person’s identity. Identities are created by capabilities and accomplishments. Iran made the
hijab compulsory for women. Women stood on the streets and threw away their hijabs in
protest. The women of Karnataka who still consider hijab as their identity need to strive
harder to find a more meaningful and respectable identity for themselves. I earnestly wish
and hope that they not be burdened with a religious apparel of a hijab or a burqa as their
When the right to education is violated on the pretext of a hijab, when someone forces a
woman out of a hijab as a precondition to education, I stand in favor of education even in a
hijab. At the same time when a woman is forced under a hijab I stand in favor of throwing
the hijab away. Personally I am against the hijab or the burqa. I believe, it is patriarchal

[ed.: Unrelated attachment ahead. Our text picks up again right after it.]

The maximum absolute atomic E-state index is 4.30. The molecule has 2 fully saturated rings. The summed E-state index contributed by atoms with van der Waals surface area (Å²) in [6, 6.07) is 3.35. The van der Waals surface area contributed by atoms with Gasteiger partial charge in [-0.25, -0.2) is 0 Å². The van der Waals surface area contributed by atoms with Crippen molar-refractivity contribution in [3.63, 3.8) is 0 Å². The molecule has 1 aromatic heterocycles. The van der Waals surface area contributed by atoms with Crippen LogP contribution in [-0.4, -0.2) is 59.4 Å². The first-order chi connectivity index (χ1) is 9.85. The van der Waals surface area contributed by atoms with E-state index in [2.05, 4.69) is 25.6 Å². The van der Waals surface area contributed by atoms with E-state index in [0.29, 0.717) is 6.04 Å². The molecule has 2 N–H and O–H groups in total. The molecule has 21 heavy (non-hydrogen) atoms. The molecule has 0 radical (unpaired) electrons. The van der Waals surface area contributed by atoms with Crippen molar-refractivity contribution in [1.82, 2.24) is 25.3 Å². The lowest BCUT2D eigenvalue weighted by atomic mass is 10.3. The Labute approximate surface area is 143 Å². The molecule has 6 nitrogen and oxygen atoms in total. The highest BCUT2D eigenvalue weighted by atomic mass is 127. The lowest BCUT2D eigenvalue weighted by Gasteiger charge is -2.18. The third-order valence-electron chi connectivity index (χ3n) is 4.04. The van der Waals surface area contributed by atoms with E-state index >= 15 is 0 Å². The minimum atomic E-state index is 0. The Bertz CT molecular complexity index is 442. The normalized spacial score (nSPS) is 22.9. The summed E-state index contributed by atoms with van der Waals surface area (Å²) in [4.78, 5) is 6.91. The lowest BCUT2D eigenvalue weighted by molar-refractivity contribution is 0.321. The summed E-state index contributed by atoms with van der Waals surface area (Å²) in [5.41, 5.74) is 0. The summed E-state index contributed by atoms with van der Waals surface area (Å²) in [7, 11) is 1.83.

conspiracy that stands strong behind forcing women into wearing this. These pieces of
clothing are symbols of subjugation and insult to women. I hope women do soon realize
that a burqa is nothing different form the chastity belt of the dark ages that was used to
lock in the sexual organs of the female. If chastity belts are insulting why not the burqa?
Some say that the furor over the burqa in Karnataka is not spontaneous and that it is lent
support by political forces. This sounds very familiar to saying that riots do not happen, they
are rather made to happen. I have often heard that riots are manufactured before major
elections and they are almost always between Hindus and Muslims. Apparently they do
count for a few votes. However, small the number might be, they are important. I was also
thrown out of West Bengal for a few votes.
On a different note, it is heartening that riots do not happen. It would be frightening if they
did happen spontaneously. Then we would have surmised that Hindus and Muslims are
born enemies and can never live with each other in human habitation.
I believe that even the riots during the partition did not happen, they were made to happen.
Some Hindu fundamentalists are crying hoarse that India will be turned into a Hindu state,